How can you tell the difference if your horse is being friendly or pushy? - Page 2
 
 

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How can you tell the difference if your horse is being friendly or pushy?

This is a discussion on How can you tell the difference if your horse is being friendly or pushy? within the Horse Training forums, part of the Training Horses category
  • What to do when a horse nudges you with disrespect
  • Why does a horse nudges you

 
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    01-02-2012, 09:28 PM
  #11
Trained
Quote:
Originally Posted by Moveurasets    
I am guilty also :( question though if I am rubbing behind his ears and he moves his head up and on my hand like o that feels good is that pushy or ok? Lol
No, that is the horse enjoying you rubbing him, that is perfectly acceptable.
     
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    01-02-2012, 09:33 PM
  #12
Trained
Quote:
Originally Posted by Moveurasets    
I am guilty also :( question though if I am rubbing behind his ears and he moves his head up and on my hand like o that feels good is that pushy or ok? Lol
I do think that's okay. Now that tiny has brought to light the facts that horses can separate contact from pushing, I'm sure horses know the difference between moving their heads while you hold your hand or a brush there and when it's a bad thing they try to throw their weight around when you're trying to brush their face. I'm very interested now and going to test the boundaries a bit over the next few weeks to see what he really can sort out.
     
    01-02-2012, 09:36 PM
  #13
Showing
Think of it in a herd situation. If one went up to another and started rubbing on it, if uninvited, there'd be hell to pay. When your horse nudges you or gets in to your space, that is disrespect and like the other horse, you need to deal with it. By not doing so the horse will gradually take it farther as he begins to feel his power over you.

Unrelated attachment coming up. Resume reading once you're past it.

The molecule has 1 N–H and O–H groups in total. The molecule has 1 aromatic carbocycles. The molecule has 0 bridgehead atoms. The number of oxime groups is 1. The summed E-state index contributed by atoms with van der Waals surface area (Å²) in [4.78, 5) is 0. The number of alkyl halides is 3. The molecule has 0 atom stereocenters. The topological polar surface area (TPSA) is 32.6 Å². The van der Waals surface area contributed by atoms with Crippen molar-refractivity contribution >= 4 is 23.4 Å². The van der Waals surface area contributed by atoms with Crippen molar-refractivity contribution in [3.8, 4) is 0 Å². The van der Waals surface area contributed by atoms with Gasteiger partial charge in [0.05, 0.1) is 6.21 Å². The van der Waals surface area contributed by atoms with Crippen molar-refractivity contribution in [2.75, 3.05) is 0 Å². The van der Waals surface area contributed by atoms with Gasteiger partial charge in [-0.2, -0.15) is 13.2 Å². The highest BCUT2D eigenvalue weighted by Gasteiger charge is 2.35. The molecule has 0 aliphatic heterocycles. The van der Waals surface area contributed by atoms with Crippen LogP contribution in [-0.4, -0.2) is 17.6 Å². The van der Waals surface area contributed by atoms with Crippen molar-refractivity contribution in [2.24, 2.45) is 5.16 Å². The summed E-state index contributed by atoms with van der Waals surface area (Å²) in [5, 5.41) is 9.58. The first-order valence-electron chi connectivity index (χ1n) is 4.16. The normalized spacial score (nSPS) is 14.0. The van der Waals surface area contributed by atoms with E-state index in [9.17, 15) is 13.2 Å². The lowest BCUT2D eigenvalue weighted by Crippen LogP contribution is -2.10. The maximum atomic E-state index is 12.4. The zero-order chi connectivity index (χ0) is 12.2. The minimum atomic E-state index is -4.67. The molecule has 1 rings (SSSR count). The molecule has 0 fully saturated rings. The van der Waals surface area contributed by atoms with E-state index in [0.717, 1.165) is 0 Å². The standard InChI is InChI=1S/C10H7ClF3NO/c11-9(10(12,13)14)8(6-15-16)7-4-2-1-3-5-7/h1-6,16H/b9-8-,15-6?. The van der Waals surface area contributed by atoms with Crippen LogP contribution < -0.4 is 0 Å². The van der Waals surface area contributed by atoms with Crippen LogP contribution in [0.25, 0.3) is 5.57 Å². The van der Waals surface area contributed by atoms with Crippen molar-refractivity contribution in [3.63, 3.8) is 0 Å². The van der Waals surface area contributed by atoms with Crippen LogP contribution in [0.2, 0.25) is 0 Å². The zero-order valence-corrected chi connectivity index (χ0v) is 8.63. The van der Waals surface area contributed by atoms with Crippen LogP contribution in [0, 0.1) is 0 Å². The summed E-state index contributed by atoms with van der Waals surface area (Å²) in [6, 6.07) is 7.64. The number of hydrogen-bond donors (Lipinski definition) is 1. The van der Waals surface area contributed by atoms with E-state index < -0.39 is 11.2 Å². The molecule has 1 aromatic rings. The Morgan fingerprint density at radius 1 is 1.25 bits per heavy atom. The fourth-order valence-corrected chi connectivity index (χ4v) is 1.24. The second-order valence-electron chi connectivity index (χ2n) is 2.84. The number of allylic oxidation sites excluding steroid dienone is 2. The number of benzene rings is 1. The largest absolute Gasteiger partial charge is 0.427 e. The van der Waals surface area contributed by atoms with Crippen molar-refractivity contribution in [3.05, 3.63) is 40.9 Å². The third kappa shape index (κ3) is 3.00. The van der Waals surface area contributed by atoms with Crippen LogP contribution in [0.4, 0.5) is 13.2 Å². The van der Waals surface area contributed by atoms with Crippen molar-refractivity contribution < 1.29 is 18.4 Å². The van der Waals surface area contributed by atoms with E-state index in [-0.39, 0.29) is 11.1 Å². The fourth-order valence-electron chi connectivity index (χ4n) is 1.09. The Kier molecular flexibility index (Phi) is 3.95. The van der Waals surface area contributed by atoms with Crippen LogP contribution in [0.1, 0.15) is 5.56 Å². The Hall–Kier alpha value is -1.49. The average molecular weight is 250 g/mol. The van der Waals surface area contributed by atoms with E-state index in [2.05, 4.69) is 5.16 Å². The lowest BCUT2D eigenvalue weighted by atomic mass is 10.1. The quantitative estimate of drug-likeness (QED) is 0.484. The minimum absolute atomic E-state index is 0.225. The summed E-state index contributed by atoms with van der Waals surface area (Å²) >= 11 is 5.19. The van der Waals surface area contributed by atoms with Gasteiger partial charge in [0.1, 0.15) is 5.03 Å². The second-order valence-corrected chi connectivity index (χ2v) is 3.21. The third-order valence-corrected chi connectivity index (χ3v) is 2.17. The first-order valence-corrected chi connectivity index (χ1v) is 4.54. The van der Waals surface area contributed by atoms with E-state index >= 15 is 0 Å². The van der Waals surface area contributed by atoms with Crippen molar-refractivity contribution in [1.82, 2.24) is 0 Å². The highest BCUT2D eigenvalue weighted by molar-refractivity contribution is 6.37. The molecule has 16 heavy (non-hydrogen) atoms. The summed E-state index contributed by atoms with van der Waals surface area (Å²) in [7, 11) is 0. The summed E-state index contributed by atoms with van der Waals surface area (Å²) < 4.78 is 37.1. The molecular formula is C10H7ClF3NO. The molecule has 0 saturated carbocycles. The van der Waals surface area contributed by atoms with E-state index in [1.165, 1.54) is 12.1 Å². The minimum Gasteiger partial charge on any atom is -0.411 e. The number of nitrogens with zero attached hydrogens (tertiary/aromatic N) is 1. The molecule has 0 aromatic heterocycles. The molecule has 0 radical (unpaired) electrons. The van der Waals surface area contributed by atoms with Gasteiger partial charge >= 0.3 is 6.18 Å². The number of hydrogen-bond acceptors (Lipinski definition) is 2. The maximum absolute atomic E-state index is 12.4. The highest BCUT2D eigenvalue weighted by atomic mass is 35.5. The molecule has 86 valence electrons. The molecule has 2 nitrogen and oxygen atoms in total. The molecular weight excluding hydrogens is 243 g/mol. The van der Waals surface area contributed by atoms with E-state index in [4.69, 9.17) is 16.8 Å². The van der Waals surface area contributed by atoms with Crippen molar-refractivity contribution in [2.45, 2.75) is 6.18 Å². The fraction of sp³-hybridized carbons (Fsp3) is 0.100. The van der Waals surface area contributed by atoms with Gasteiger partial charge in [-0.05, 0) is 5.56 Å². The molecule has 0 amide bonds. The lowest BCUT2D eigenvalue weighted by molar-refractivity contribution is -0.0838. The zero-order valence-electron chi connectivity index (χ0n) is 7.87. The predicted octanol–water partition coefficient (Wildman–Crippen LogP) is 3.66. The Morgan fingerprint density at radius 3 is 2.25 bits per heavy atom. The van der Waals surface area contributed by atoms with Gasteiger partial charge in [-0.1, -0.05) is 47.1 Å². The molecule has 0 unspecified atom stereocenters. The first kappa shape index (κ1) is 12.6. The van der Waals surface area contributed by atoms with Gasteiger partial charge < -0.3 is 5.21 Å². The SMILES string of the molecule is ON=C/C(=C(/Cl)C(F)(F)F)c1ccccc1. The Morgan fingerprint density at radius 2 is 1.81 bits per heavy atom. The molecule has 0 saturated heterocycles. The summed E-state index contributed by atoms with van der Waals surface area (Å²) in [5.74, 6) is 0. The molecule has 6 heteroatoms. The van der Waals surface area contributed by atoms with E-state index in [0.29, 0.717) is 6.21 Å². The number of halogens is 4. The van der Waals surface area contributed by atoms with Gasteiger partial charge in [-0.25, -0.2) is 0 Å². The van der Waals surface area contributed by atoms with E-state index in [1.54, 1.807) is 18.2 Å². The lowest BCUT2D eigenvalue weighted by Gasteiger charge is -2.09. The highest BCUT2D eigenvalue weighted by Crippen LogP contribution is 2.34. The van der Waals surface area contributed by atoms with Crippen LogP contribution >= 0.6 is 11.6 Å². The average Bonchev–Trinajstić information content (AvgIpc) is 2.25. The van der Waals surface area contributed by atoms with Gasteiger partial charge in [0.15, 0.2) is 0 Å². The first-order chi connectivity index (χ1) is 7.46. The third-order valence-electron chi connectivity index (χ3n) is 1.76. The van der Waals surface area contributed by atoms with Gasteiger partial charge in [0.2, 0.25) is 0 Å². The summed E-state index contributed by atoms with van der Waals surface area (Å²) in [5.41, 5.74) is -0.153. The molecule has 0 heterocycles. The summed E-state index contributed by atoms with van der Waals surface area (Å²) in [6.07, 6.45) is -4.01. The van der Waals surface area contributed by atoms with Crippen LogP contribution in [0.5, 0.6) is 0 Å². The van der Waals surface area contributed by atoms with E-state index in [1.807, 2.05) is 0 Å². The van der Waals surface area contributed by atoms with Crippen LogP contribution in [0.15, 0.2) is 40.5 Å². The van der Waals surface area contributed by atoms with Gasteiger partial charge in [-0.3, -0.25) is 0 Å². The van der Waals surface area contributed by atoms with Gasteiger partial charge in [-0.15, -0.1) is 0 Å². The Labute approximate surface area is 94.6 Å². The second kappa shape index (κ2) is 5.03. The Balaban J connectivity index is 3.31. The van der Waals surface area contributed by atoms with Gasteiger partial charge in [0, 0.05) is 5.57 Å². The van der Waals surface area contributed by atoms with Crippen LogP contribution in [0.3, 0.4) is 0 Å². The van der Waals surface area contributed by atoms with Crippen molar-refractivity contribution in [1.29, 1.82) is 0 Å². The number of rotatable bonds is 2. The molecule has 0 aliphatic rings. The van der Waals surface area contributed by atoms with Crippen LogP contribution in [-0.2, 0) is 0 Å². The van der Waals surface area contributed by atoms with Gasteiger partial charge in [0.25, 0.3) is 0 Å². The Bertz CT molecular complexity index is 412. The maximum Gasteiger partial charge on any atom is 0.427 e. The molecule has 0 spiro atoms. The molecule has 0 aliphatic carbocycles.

01-02-2012, 09:38 PM
  #14
Foal
Yeah, I would consider it a little disrespectful, I wouldn't let my mare do that if she tried.
     
    01-02-2012, 09:40 PM
  #15
Trained
Quote:
Originally Posted by Saddlebag    
Think of it in a herd situation. If one went up to another and started rubbing on it, if uninvited, there'd be hell to pay. When your horse nudges you or gets in to your space, that is disrespect and like the other horse, you need to deal with it. By not doing so the horse will gradually take it farther as he begins to feel his power over you.
Agreed, but for arguments sake, my horse is number 3 in a 5 horse herd. He hangs out with two he's above (again smart horse). I've seen him make contact with the other horses and they stand there quietly, but I have also seen him make a much more blatant contact and drive them off. Yes he knows he is above them, but doesn't always use that power. I wonder why that is?
     
    01-02-2012, 09:51 PM
  #16
Super Moderator
Puck,

Astute observation! There is more to herd dynamics than just dominance and subordinance. There are often peer to peer relations with horses. Or horses that do have dominance over the others , and you will see them occasionally assert it, but for the most part they do not . They may allow the ohter to eat or drink right next to them. They often have several attendant that follow them happily.

I do not think a person has to look at ever movement or touch a horse makes on a person as him trying to assert dominance or testing.
The thing that cannot be allowed to go uncorrected is when you ask the horse to move his head or shoulder and he DOESNT! Or he pushes back. Then you must firmly reset his understanding of where he resides with respect to you on that ladder.
     
    01-03-2012, 03:40 AM
  #17
Yearling
The rule I've always lived by is do I feel the need to move or uncomfortable in anyway.

Ella knows she can have scratches but they must be gentle.

Watch horses out in a paddock they will rub on each other gently as well as push each other around with their heads.
     

Tags
disrespectful, head, horse, pushing, training

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